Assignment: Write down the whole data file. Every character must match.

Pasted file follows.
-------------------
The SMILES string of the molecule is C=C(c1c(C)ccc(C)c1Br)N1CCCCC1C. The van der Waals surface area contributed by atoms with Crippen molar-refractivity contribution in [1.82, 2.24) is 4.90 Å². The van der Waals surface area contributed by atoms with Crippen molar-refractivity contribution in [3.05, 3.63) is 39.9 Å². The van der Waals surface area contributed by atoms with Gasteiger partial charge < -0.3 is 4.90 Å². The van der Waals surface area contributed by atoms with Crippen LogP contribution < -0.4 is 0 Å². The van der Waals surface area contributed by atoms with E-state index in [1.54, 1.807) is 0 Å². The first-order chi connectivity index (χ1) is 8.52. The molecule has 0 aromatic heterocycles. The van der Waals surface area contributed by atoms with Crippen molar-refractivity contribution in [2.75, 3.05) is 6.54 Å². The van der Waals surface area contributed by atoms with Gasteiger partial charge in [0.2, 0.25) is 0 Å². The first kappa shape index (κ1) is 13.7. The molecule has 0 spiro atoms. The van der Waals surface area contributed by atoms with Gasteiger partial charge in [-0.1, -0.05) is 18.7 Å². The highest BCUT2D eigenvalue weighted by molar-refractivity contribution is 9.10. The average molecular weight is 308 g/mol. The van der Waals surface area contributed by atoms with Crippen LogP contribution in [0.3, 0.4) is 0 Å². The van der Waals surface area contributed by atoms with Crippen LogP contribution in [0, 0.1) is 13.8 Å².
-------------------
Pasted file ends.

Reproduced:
The SMILES string of the molecule is C=C(c1c(C)ccc(C)c1Br)N1CCCCC1C. The van der Waals surface area contributed by atoms with Crippen molar-refractivity contribution in [1.82, 2.24) is 4.90 Å². The van der Waals surface area contributed by atoms with Crippen molar-refractivity contribution in [3.05, 3.63) is 39.9 Å². The van der Waals surface area contributed by atoms with Gasteiger partial charge < -0.3 is 4.90 Å². The van der Waals surface area contributed by atoms with Crippen LogP contribution < -0.4 is 0 Å². The van der Waals surface area contributed by atoms with E-state index in [1.54, 1.807) is 0 Å². The first-order chi connectivity index (χ1) is 8.52. The molecule has 0 aromatic heterocycles. The van der Waals surface area contributed by atoms with Crippen molar-refractivity contribution in [2.75, 3.05) is 6.54 Å². The van der Waals surface area contributed by atoms with Gasteiger partial charge in [0.2, 0.25) is 0 Å². The first kappa shape index (κ1) is 13.7. The molecule has 0 spiro atoms. The van der Waals surface area contributed by atoms with Gasteiger partial charge in [-0.1, -0.05) is 18.7 Å². The highest BCUT2D eigenvalue weighted by molar-refractivity contribution is 9.10. The average molecular weight is 308 g/mol. The van der Waals surface area contributed by atoms with Crippen LogP contribution in [0.3, 0.4) is 0 Å². The van der Waals surface area contributed by atoms with Crippen LogP contribution in [0, 0.1) is 13.8 Å².